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To protect, to rehabilitate and to serve

Bail

Relevant information

Bail is a written promise to appear in court on a particular date. Defendants may be given bail after being arrested and are waiting to go to court because of an offence. Bail may also be given if someone is found guilty of an offence and is waiting to be sentenced.

Bail is usually given to people who are not considered to be a risk if they stay in the community but they may need to follow rules or conditions.

These conditions may include:

  • not committing any further offences
  • meeting regularly with community corrections officers
  • allowing community corrections officers to come into their house or workplace
  • following the directions from community corrections officers
  • going to treatment programs, such as drug and alcohol rehabilitation or domestic violence programs
  • being banned from doing certain things, such as drinking alcohol and taking drugs
  • having urine tests
  • being at home and monitored by electronic equipment (Home Detention Bail).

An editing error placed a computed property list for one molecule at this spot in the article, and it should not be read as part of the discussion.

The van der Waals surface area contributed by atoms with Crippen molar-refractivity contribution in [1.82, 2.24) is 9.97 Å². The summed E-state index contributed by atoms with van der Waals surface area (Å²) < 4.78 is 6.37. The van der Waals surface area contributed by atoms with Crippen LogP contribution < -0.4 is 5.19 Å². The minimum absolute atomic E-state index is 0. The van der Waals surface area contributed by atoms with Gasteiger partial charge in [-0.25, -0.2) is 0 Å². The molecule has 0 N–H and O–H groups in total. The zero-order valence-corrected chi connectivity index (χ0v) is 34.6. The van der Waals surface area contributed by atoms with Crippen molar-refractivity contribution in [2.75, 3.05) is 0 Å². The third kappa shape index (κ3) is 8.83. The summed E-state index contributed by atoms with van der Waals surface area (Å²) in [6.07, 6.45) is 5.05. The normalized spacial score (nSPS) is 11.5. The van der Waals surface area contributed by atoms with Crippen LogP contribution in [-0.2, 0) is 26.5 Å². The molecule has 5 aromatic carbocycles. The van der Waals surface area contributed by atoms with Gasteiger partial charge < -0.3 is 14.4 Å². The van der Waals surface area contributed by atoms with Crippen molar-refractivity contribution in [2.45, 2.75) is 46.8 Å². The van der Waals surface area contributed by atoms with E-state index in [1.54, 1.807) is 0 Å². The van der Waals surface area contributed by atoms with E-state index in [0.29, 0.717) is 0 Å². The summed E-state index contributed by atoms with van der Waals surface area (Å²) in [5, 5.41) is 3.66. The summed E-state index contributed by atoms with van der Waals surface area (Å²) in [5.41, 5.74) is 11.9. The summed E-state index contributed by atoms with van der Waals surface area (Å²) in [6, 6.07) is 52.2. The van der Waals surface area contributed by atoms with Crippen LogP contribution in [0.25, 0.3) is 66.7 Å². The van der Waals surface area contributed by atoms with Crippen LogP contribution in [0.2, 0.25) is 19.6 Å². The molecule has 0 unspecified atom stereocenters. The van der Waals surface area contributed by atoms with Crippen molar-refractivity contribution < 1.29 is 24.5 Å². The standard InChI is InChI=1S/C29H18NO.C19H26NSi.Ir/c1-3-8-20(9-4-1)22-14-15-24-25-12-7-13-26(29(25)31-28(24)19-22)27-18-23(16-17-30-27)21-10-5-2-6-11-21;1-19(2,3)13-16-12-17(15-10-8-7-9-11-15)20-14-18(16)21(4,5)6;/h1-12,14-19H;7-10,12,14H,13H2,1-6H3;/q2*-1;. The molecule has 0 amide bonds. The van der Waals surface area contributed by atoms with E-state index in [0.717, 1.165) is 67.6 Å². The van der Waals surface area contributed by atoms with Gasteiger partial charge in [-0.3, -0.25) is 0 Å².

What happens on bail?

A person who is on bail may stay in the community as long as they follow the rules or conditions which have been set. They may be able to live at their usual house and work in the same job.

If a person has been convicted of a crime but is not considered to be a risk to the community, they might stay on bail while the Department of Justice prepares a Pre Sentence Report for the court. This report contains information on any crimes the person has committed in the past and their links to the community, including their job, their family and where they live. The court can then decide what penalty is most suitable.

If a person is charged with a domestic violence offence, or for actions caused by substance abuse, they may be bailed to appear in a specialist court. These special courts make sure defendants go into treatment programs before they are sentenced. In many cases, if the defendant does everything needed to complete the program, they may get a lesser sentence. The defendant will be closely managed by a community corrections officer while they are enrolled in the treatment program.

Breach of bail conditions

If the defendant does not follow the rules of their bail, it could be cancelled and they may have to go back to court. The court may grant bail again or they may have to stay in Prison until their court matters are finalised.

Page last updated: 31-Jul-2019